Anya Peters eloquently said, “where there’s bad, there’s always good nearby. That’s nature’s way.” This thought remains true in some ways for World War I. While the atrocities of the war are obvious, the historical moment helped create some useful inventions we still use today, with one of those innovations being the zipper. Let’s teach you how World War I helped promote the zipper.
The zipper concept dates further back than World War I, but it didn’t have the name as we know it today. Elias Howe patented the idea in the early 1850s, yet it wasn’t until 1893 when Whitcomb L. Judson created “closing devices with a slide mechanism.” Judson coined his invention the “clasp hooker” and began his own business. Unfortunately for Judson, the updated mechanism tore more clothing than it fastened.
Judson’s protégé, Gideon Sundback, had bigger and better ideas for this gadget, so he patented his version of the fastener in 1917. Sundback had a more modern touch since his version is virtually the same type of zipper we still see today.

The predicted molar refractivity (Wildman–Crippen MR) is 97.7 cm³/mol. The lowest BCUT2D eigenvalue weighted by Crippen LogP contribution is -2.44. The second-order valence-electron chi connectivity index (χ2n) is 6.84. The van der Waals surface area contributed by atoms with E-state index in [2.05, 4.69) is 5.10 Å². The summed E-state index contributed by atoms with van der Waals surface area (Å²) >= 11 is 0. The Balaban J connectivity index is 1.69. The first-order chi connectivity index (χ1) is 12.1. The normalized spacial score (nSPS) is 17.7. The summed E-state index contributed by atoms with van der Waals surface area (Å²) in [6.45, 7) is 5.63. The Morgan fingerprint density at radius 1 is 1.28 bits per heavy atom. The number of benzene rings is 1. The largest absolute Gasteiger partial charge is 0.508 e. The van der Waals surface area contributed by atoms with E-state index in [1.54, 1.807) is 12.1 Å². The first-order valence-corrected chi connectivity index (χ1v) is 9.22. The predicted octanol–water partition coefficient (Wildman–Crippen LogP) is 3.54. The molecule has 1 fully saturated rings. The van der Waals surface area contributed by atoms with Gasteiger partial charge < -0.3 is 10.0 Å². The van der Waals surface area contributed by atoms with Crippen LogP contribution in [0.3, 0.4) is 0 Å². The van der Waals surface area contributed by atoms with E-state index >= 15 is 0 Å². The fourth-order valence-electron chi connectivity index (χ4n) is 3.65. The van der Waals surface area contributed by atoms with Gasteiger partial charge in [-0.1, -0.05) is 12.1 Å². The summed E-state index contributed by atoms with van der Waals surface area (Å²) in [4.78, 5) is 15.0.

Sundback started his business with the more effective fastener and had tremendous success. He could credit Robert J. Ewing as the main reason for his prominence because Ewing used the zipper in money belts.
World War I had catastrophic results for many families, cities, and countries. But one of the few winners was Sundback because Ewing’s vision of using Sundback’s invention on money belts took off.
Considering that uniforms didn’t have pockets, money belts were helpful to keep soldiers’ items safe and secure with a closed zipper. Before the zipper, buttons were the most common form of fastening, and Sundback’s clasping device proved it’s worth sticking around.
With the war in the rearview mirror, Sundback’s company kept trucking along while B.F. Goodrich came up with the name “zipper” for the product because of the sound it made.
Sundback’s company made well over 10,000 zipper products, receiving plenty of acclaim. Two of the most popular zipper items were boots and galoshes because of how functional the zipper was for footwear.
It’s astounding to think it took a battle across the globe for zippers to catch on. But now that you understand how World War I helped promote the zipper, you can take that as a silver lining.
FixnZip continues the innovation made all those years ago as we have invented some of the best zipper partstoday! Our extraordinary zipper can handle any of your zipper concerns, whether it’s jammed, or you need a replacement. If you have any questions, don’t hesitate to reach out; we’ll be happy to assist you.